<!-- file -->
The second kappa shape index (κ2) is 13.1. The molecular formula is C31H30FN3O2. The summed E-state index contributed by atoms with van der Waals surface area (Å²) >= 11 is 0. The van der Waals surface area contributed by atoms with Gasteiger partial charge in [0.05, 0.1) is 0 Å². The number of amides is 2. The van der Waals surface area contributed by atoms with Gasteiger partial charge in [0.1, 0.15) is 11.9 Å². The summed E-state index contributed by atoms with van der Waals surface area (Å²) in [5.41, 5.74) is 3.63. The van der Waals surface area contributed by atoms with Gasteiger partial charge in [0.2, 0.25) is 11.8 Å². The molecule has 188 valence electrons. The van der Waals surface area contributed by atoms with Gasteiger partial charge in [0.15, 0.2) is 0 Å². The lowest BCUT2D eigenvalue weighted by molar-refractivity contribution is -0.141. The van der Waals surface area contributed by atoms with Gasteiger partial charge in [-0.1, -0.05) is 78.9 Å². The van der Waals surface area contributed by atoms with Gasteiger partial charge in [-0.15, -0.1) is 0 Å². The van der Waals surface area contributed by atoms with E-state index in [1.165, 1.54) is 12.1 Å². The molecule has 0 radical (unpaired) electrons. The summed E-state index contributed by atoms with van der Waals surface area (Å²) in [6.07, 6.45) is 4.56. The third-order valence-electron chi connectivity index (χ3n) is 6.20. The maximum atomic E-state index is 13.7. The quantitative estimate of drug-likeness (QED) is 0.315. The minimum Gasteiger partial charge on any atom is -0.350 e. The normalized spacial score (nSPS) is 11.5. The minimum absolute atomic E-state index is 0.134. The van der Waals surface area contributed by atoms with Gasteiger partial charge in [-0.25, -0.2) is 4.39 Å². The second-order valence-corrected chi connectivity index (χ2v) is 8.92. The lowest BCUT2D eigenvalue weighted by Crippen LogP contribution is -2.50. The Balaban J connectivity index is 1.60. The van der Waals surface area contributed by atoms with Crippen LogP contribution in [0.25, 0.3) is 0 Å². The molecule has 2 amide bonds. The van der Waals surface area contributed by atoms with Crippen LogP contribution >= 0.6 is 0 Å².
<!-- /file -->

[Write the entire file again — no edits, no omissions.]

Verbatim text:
The second kappa shape index (κ2) is 13.1. The molecular formula is C31H30FN3O2. The summed E-state index contributed by atoms with van der Waals surface area (Å²) >= 11 is 0. The van der Waals surface area contributed by atoms with Gasteiger partial charge in [0.05, 0.1) is 0 Å². The number of amides is 2. The van der Waals surface area contributed by atoms with Gasteiger partial charge in [0.1, 0.15) is 11.9 Å². The summed E-state index contributed by atoms with van der Waals surface area (Å²) in [5.41, 5.74) is 3.63. The van der Waals surface area contributed by atoms with Gasteiger partial charge in [0.2, 0.25) is 11.8 Å². The molecule has 188 valence electrons. The van der Waals surface area contributed by atoms with Gasteiger partial charge in [0.15, 0.2) is 0 Å². The lowest BCUT2D eigenvalue weighted by molar-refractivity contribution is -0.141. The van der Waals surface area contributed by atoms with Gasteiger partial charge in [-0.1, -0.05) is 78.9 Å². The van der Waals surface area contributed by atoms with Gasteiger partial charge in [-0.15, -0.1) is 0 Å². The van der Waals surface area contributed by atoms with E-state index in [1.165, 1.54) is 12.1 Å². The molecule has 0 radical (unpaired) electrons. The summed E-state index contributed by atoms with van der Waals surface area (Å²) in [6.07, 6.45) is 4.56. The third-order valence-electron chi connectivity index (χ3n) is 6.20. The maximum atomic E-state index is 13.7. The quantitative estimate of drug-likeness (QED) is 0.315. The minimum Gasteiger partial charge on any atom is -0.350 e. The normalized spacial score (nSPS) is 11.5. The minimum absolute atomic E-state index is 0.134. The van der Waals surface area contributed by atoms with Gasteiger partial charge in [-0.25, -0.2) is 4.39 Å². The second-order valence-corrected chi connectivity index (χ2v) is 8.92. The lowest BCUT2D eigenvalue weighted by Crippen LogP contribution is -2.50. The Balaban J connectivity index is 1.60. The van der Waals surface area contributed by atoms with Crippen LogP contribution in [0.25, 0.3) is 0 Å². The molecule has 2 amide bonds. The van der Waals surface area contributed by atoms with Crippen LogP contribution >= 0.6 is 0 Å².